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Does Interferon-α Prevent Recurrence of Malignant Tumors in Patients with Hepatitis C–Related Liver Cancer? FREE

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The summary below is from the full report titled “Effects of Long-Term Postoperative Interferon-α Therapy on Intrahepatic Recurrence after Resection of Hepatitis C Virus–Related Hepatocellular Carcinoma. A Randomized, Controlled Trial.” It is in the 15 May 2001 issue of Annals of Internal Medicine (volume 134, pages 963-967). The authors are S Kubo, S Nishiguchi, K Hirohashi, H Tanaka, T Shuto, O Yamazaki, S Shiomi, A Tamori, H Oka, S Igawa, T Kuroki, and H Kinoshita.


Ann Intern Med. 2001;134(10):S7. doi:10.7326/0003-4819-134-10-200105150-00006
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What is the problem and what is known about it so far?

Hepatitis C virus can infect the liver and, in some cases, leads to severe liver disease, including liver cancer (hepatocellular carcinoma). Interferon-α is a drug that decreases the chances of developing liver cancer when given to patients with hepatitis C virus infection who have not yet developed cancer. Once a person develops hepatitis C–associated liver cancer, surgery is often done to remove the cancer, but the cancer returns in 70% to 80% of patients within 5 years.

Why did the researchers do this particular study?

To find out whether use of interferon-α decreases the return of hepatitis C–associated liver cancer after surgical removal of the initial cancer.

Who was studied?

Thirty male patients in Japan with hepatitis C virus–associated liver cancer who had complete surgical removal of the initial cancer. In all patients, the initial cancer was a single tumor in the liver that had not spread to other locations.

How was the study done?

The researchers randomly assigned patients to receive either interferon-α injections (treatment group) or no additional treatment (controls). Beginning 5 to 15 weeks after the operation (except for one patient, who began 7 months after surgery), the patients assigned to the interferon-α group received daily injections for 2 weeks, then 3 times each week for the next 14 weeks, and then twice weekly for the remaining 88 weeks of the study. Patients had blood tests and special ultrasound or x-ray tests of the liver to look for return of the tumor within 2 months of surgery and every 3 months thereafter.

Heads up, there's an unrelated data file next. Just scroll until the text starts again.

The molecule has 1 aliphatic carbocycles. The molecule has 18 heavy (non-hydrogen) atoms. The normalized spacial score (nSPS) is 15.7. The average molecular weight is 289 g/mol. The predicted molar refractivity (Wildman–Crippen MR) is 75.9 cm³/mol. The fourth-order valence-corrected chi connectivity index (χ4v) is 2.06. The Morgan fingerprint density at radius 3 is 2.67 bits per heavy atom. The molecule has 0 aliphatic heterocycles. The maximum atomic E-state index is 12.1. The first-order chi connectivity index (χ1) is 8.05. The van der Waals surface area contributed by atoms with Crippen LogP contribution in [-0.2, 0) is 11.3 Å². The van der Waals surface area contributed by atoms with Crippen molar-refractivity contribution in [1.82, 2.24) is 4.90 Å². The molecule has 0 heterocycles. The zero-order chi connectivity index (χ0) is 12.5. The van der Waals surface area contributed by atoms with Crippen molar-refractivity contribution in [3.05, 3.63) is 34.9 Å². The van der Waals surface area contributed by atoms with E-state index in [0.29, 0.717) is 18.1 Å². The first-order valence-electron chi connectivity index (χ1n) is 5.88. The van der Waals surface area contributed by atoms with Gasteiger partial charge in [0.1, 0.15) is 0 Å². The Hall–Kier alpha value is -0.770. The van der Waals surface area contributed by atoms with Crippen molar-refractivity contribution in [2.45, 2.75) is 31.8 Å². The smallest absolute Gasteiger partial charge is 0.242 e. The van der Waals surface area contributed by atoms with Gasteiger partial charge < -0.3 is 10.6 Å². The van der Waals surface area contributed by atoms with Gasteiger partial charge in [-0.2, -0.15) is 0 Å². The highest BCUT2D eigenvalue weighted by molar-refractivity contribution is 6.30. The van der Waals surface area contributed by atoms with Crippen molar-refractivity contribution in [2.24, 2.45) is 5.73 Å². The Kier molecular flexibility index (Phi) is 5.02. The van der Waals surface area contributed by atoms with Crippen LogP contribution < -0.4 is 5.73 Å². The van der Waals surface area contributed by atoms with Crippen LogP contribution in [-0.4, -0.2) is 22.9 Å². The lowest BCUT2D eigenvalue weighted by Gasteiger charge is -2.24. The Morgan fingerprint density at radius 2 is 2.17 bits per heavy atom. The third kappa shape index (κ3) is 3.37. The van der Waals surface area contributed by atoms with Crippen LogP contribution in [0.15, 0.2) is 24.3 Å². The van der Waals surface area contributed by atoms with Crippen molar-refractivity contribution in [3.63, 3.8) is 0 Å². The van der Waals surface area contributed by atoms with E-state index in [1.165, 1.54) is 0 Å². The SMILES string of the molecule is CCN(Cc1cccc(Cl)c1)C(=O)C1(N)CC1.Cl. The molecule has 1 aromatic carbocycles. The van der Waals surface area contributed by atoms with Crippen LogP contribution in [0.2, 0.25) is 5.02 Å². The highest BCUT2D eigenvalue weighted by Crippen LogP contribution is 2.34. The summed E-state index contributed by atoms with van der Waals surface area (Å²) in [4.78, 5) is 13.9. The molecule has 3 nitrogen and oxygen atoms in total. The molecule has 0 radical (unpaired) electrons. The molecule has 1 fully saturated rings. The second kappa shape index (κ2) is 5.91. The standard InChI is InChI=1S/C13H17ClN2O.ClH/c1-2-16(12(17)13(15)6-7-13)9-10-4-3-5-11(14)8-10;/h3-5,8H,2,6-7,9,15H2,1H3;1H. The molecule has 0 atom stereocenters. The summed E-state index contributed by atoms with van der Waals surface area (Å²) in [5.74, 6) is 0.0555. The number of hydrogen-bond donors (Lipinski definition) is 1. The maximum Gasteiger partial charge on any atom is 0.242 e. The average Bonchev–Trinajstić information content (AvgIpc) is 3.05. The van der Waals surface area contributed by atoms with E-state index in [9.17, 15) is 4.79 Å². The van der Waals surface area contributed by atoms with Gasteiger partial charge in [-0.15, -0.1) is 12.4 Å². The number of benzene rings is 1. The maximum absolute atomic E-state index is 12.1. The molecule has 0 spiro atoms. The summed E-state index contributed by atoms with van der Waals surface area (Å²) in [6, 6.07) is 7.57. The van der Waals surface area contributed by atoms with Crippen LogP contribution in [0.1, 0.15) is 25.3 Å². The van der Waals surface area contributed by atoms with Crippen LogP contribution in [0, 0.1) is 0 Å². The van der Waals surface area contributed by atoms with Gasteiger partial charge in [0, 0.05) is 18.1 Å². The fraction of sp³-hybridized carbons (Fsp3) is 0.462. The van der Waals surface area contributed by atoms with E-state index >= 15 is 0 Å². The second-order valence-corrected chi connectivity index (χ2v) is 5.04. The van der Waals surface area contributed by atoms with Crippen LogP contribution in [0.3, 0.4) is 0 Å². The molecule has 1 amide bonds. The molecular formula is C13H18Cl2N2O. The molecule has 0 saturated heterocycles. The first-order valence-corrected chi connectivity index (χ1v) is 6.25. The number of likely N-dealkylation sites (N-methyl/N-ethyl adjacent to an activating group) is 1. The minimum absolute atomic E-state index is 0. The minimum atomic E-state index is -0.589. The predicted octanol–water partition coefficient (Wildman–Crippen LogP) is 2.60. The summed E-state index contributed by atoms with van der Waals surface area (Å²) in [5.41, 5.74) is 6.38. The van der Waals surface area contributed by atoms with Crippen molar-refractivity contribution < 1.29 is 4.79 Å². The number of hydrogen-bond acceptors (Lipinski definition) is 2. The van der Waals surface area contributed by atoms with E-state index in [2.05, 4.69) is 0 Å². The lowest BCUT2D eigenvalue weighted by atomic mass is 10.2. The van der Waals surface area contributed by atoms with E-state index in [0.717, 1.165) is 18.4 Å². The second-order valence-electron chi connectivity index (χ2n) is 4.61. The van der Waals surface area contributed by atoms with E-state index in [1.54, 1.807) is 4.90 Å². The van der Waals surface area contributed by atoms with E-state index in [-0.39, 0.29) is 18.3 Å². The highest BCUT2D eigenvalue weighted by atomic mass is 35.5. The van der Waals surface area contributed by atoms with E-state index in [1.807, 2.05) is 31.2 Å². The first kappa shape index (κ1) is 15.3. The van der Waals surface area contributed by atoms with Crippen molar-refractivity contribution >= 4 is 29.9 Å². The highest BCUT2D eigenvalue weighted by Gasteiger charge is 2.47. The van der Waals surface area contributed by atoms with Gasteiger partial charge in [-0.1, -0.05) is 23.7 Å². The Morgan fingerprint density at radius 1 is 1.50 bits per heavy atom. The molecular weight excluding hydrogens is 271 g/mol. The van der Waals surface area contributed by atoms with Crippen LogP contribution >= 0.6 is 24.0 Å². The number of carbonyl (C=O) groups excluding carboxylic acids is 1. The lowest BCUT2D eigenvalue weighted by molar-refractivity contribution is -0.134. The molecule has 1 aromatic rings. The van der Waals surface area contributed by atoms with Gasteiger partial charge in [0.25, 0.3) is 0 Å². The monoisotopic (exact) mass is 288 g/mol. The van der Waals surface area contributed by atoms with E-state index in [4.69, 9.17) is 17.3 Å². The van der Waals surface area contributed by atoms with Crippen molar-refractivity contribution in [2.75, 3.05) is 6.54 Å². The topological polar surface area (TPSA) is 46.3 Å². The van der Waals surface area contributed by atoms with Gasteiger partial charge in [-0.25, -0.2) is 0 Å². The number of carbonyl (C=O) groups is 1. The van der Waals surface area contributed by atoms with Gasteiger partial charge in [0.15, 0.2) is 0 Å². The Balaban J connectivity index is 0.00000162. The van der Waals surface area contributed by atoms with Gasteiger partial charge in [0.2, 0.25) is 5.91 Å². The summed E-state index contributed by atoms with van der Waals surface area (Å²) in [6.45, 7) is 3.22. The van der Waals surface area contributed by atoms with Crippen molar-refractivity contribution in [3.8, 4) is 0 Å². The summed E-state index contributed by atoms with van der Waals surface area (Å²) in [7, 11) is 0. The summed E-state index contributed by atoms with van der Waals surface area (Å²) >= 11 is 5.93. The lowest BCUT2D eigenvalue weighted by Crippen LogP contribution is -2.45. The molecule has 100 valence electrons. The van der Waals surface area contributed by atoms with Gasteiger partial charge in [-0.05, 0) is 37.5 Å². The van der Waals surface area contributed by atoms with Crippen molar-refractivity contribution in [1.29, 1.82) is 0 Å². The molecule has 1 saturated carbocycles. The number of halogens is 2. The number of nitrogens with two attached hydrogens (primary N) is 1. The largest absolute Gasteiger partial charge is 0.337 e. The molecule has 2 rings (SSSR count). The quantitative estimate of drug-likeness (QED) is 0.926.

What did the researchers find?

Of the 30 study patients, 15 were assigned to interferon-α and 15 were assigned to receive no additional treatment after the operation. Of the patients assigned to the interferon-α group, 1 did not receive treatment because of an unrelated medical condition, and 7 had to stop use of the drug (because of complications [2 patients], cancer recurrence [4 patients], or a combination of complications plus cancer recurrence [1 patient]). At the end of the study, liver cancer returned in 5 of 15 patients assigned to interferon-α treatment and in 12 of the 15 controls. Statistical analysis suggests that not getting interferon-α was associated with a greater chance of return of the liver cancer.

What were the limitations of the study?

The number of patients studied was small, and some of the patients assigned to treatment with interferon-α did not actually get it. The apparent advantage to interferon-α therapy may not hold up in larger studies. The results may not apply to patients who have larger numerous initial tumors or who have cancer that has spread to other locations. In addition, the study followed patients for only 88 weeks. It is possible that the liver cancer could return after this time.

What are the implications of the study?

Interferon-α may be useful in preventing return of hepatitis C–associated liver cancer after surgical removal of initial cancer.

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